Over the following decades, the concept of dominance became standard in dog training and generations of dog owners were taught that the only way to produce an obedient dog was through punishment that proved the dog owner had the power. After the identification of “pack leaders” in the 1970s, research on wild wolf packs was used to support the theory. Unfortunately, this was a case of interpreting the data to fit the theory instead of the other way around. Wolf packs are family groups which are naturally led by wolf moms and dads. Just as in human families, when offspring mature, they leave to go and begin families of their own, they do not stick around to challenge their parental figures for leadership status. “Leaders” emerge in the pack not because one is more dominant or aggressive than another, but because parents must take charge over their children to keep the whole family happy and healthy.
Free ranging dog packs (when they form packs, which is not a given as in the wolf world) differ from wolf packs in that individuals may not have familial ties. But even in this case, dogs fail to establish and cede all power to one “leader.” Instead, as shown in research by Roberto Bonanni (2010), adult individuals take turns in the leadership position according to which dog can contribute most to the pack at any given time. In the pack he studied, Bonanni witnessed at least half of the dogs taking the “lead” at some point (with six individuals in regular rotation at the head of the group) according to which dog could make the strongest contribution to the pack’s welfare in any given context.
So if the idea of canine dominance is invalid, and establishing yourself as the “alpha” in your relationship with your dog is unnecessary and, in many cases, cruel, how should we approach dog training? Luckily, there is not only an alternative, but one that has been proven to be more effective in training dogs. This method – positive-reinforcement training or reward-based training – is in many ways the polar opposite of training that uses physical dominance, pain, and intimidation as a tool. In positive-reinforcement training, the dog is rewarded with something it loves (food, toys, or even praise) when it does something good. This basic tenet opens up tons of possibilities for training a dog to do something positive to replace a behavior you dislike (instead of punishing the “bad” behavior) and for shaping a dog to do fun tricks. Instead of instilling fear in your dog which may lead or exacerbate aggression, reward-based training (in both operant and classical forms) can decrease fear, build a dog’s confidence, and strengthen the human-canine relationship.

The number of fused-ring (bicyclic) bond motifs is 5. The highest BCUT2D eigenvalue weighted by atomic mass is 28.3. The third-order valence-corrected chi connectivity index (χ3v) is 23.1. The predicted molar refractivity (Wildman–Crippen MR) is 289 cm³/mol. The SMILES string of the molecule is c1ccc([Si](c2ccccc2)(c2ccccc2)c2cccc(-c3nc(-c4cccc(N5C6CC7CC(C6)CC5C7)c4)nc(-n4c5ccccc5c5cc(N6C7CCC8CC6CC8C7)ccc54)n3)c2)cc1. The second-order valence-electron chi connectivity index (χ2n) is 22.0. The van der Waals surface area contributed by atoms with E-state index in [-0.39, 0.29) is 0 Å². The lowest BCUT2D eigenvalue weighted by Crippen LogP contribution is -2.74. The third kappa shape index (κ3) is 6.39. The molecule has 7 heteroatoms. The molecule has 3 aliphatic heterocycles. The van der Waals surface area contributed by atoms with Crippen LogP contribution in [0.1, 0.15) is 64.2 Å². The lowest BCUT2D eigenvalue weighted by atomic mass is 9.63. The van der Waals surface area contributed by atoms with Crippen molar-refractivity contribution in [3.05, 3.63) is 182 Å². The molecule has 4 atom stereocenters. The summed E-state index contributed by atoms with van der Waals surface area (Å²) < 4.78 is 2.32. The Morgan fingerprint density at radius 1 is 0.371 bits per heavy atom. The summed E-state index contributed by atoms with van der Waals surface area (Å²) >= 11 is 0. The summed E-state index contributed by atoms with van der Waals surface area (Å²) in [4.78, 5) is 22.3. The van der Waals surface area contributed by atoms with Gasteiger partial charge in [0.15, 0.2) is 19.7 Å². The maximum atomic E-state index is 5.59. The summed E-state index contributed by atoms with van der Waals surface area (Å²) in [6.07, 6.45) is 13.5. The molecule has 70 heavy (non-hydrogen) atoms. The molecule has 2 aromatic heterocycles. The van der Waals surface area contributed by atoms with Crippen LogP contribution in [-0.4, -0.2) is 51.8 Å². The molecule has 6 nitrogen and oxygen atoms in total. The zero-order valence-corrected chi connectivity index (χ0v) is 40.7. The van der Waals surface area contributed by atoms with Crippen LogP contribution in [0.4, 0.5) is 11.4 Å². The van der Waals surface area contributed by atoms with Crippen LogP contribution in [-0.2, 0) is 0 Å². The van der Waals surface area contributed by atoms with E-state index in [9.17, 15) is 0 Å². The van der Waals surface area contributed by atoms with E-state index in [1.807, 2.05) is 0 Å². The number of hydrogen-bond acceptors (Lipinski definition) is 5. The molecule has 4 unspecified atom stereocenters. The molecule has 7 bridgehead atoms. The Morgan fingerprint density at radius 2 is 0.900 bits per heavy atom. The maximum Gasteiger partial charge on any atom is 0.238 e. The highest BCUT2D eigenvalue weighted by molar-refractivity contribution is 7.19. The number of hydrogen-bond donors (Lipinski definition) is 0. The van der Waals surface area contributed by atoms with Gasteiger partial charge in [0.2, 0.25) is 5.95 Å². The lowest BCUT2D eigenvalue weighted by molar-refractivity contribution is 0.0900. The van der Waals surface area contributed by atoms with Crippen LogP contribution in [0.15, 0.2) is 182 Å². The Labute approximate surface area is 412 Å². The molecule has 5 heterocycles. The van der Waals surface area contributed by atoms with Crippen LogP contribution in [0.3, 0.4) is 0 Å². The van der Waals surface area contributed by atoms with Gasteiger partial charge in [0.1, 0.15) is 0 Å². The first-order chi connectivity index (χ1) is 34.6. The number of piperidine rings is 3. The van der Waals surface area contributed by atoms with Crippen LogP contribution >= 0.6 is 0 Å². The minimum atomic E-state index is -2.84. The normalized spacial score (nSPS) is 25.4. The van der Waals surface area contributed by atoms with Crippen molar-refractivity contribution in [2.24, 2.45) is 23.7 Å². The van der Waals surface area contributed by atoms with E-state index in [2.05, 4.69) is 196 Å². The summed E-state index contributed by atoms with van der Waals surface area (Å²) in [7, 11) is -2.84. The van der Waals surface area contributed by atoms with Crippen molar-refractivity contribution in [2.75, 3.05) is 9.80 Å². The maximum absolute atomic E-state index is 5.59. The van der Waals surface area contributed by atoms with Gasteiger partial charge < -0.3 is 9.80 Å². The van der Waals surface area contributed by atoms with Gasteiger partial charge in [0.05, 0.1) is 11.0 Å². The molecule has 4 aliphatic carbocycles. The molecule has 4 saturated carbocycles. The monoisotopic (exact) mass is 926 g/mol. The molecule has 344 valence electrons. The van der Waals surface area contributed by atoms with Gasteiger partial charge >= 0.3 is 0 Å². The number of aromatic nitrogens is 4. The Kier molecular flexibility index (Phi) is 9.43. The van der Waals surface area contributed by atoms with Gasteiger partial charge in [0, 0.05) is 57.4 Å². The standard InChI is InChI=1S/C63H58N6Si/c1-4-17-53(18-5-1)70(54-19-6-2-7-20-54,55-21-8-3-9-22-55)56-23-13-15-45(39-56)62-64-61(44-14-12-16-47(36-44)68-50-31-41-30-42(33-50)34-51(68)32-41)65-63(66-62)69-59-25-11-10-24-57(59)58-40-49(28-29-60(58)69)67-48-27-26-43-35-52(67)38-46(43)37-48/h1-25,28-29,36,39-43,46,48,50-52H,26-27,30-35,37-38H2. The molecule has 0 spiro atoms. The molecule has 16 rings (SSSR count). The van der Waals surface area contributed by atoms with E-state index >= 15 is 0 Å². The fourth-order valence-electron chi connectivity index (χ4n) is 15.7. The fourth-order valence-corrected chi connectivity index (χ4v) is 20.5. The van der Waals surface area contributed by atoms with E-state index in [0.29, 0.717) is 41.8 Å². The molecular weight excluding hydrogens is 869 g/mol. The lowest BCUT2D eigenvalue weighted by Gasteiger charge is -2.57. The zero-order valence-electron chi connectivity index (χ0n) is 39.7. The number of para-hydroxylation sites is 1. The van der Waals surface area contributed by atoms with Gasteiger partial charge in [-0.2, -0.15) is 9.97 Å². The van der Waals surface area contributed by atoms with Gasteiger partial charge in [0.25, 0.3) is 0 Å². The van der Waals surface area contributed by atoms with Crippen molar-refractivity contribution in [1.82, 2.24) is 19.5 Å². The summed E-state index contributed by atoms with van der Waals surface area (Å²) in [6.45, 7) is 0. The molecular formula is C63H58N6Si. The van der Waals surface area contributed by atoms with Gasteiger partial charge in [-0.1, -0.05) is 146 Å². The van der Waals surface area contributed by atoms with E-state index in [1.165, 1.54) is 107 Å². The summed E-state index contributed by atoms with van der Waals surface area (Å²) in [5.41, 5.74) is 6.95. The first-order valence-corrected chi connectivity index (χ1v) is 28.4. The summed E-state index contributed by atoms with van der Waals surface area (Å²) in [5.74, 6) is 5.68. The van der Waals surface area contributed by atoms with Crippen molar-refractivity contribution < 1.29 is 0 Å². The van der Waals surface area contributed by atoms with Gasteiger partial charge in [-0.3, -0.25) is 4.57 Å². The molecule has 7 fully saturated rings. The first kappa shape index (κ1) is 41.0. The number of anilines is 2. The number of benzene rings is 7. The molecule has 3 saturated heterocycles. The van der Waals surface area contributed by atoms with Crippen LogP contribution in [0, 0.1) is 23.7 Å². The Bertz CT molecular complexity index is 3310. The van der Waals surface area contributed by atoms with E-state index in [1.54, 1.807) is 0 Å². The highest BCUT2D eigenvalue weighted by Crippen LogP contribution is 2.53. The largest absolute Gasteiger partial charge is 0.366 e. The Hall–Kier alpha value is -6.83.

With positive-reinforcement training’s record of incredible results in obedience and behavior modification, there is absolutely no reason to use intimidation to train your dog. Really, wouldn’t you rather have your dog love to work for you than fear your presence?